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New imaging technique improves viewing of chronic wounds

November 5, 2014
by Richard R. Rogoski
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New technology that uses 3D sensors and computer algorithms on a tablet computer can allow surgeons to measure the precise area, depth and tissue type of chronic wounds, according to results of a study resented at the 2014 American College of Surgeons Clinical Congress.

The research team, led by Peter C. W. Kim, MD, PhD, FACS, of Children’s National Health System in Washington, D.C., created an "interactive automated wound assessment system"  by using computer algorithms on an Apple iPad, an open-source computer vision library and machine learning to identify wound borders and tissue types.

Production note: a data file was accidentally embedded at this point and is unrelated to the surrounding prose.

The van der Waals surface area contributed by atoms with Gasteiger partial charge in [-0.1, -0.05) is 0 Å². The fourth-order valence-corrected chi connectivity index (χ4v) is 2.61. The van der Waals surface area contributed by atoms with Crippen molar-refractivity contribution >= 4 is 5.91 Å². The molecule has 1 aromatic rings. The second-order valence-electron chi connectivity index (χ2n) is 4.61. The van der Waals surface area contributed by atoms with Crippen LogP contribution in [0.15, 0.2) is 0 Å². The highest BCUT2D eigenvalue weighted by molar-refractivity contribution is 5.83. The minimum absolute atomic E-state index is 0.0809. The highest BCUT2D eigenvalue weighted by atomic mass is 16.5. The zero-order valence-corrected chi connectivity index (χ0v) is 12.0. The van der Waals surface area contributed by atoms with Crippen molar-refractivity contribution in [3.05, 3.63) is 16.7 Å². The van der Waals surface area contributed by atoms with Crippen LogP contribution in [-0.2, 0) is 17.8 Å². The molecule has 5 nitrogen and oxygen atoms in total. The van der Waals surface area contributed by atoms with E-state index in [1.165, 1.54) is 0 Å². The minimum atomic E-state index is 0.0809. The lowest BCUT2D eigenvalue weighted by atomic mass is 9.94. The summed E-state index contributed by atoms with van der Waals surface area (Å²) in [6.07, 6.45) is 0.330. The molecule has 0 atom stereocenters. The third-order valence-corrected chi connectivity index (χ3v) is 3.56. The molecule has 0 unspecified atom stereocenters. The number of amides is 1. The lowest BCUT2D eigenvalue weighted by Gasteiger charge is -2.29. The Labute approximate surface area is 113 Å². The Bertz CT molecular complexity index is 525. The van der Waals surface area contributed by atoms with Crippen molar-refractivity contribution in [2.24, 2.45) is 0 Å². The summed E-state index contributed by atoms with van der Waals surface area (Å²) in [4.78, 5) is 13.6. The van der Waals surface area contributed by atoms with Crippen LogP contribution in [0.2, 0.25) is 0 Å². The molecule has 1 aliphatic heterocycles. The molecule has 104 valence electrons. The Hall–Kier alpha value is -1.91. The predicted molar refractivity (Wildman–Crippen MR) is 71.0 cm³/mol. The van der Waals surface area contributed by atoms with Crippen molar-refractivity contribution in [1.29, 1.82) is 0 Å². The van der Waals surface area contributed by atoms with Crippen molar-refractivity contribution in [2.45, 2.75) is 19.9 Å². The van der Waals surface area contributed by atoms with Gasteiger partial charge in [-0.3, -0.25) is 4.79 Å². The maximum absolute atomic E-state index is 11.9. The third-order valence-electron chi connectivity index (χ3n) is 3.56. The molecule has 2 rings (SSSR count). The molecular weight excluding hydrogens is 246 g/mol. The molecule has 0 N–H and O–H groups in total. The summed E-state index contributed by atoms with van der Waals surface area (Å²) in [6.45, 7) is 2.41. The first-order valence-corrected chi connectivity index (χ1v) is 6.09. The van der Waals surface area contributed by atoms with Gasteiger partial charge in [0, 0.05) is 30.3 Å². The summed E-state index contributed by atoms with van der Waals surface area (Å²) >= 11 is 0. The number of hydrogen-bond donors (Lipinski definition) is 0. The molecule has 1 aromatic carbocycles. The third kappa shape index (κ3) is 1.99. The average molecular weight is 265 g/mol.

Compared to the traditional manual tracing method, the new mobile imaging technique delineated wound borders and classified tissue type (granulation, eschar or slough) 33 percent faster. Overall results using the automated method were consistent with manual tracing.

“Our method of wound assessment saves time, which saves money, and is more accurate, which translates to improved patient care,” Kim said in a press release.

The iPad-based computing format--both mobile and ubiquitous--and the open-source data library opendoors to bringing the technology to mainstream bedside applications in skilled nursing environments.